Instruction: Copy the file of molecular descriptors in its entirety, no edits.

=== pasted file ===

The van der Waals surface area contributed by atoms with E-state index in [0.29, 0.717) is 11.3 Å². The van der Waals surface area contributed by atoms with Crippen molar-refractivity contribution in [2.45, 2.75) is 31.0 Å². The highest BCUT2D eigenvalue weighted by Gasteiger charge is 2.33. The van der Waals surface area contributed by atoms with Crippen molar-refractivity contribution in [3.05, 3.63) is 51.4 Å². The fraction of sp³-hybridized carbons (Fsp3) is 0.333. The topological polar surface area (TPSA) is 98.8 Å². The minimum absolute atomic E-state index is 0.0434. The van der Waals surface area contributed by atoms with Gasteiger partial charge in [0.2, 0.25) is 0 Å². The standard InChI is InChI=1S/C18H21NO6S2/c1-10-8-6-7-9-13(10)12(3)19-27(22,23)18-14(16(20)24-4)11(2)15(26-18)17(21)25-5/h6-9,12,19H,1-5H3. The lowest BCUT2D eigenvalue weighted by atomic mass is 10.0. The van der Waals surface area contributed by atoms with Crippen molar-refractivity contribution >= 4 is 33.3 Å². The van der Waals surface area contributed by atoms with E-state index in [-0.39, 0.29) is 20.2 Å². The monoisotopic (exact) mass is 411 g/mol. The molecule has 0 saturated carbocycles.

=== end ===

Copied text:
The van der Waals surface area contributed by atoms with E-state index in [0.29, 0.717) is 11.3 Å². The van der Waals surface area contributed by atoms with Crippen molar-refractivity contribution in [2.45, 2.75) is 31.0 Å². The highest BCUT2D eigenvalue weighted by Gasteiger charge is 2.33. The van der Waals surface area contributed by atoms with Crippen molar-refractivity contribution in [3.05, 3.63) is 51.4 Å². The fraction of sp³-hybridized carbons (Fsp3) is 0.333. The topological polar surface area (TPSA) is 98.8 Å². The minimum absolute atomic E-state index is 0.0434. The van der Waals surface area contributed by atoms with Gasteiger partial charge in [0.2, 0.25) is 0 Å². The standard InChI is InChI=1S/C18H21NO6S2/c1-10-8-6-7-9-13(10)12(3)19-27(22,23)18-14(16(20)24-4)11(2)15(26-18)17(21)25-5/h6-9,12,19H,1-5H3. The lowest BCUT2D eigenvalue weighted by atomic mass is 10.0. The van der Waals surface area contributed by atoms with Crippen molar-refractivity contribution >= 4 is 33.3 Å². The van der Waals surface area contributed by atoms with E-state index in [-0.39, 0.29) is 20.2 Å². The monoisotopic (exact) mass is 411 g/mol. The molecule has 0 saturated carbocycles.